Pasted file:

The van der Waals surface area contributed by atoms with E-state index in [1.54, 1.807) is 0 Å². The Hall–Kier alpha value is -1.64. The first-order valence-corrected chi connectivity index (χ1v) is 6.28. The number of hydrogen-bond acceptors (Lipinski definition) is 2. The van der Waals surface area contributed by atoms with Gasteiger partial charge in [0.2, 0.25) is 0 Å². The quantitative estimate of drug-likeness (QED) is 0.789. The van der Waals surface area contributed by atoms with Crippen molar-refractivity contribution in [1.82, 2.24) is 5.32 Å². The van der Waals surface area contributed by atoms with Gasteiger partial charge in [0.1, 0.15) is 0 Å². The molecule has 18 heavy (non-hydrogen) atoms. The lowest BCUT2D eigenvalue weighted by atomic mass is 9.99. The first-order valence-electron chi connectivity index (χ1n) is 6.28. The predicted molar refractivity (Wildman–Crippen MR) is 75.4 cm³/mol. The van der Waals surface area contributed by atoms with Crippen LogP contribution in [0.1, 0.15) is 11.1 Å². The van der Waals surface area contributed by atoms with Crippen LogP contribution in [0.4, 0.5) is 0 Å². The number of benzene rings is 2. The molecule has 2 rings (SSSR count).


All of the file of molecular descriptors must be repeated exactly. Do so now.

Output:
The van der Waals surface area contributed by atoms with E-state index in [1.54, 1.807) is 0 Å². The Hall–Kier alpha value is -1.64. The first-order valence-corrected chi connectivity index (χ1v) is 6.28. The number of hydrogen-bond acceptors (Lipinski definition) is 2. The van der Waals surface area contributed by atoms with Gasteiger partial charge in [0.2, 0.25) is 0 Å². The quantitative estimate of drug-likeness (QED) is 0.789. The van der Waals surface area contributed by atoms with Crippen molar-refractivity contribution in [1.82, 2.24) is 5.32 Å². The van der Waals surface area contributed by atoms with Gasteiger partial charge in [0.1, 0.15) is 0 Å². The molecule has 18 heavy (non-hydrogen) atoms. The lowest BCUT2D eigenvalue weighted by atomic mass is 9.99. The first-order valence-electron chi connectivity index (χ1n) is 6.28. The predicted molar refractivity (Wildman–Crippen MR) is 75.4 cm³/mol. The van der Waals surface area contributed by atoms with Crippen LogP contribution in [0.1, 0.15) is 11.1 Å². The van der Waals surface area contributed by atoms with Crippen LogP contribution in [0.4, 0.5) is 0 Å². The number of benzene rings is 2. The molecule has 2 rings (SSSR count).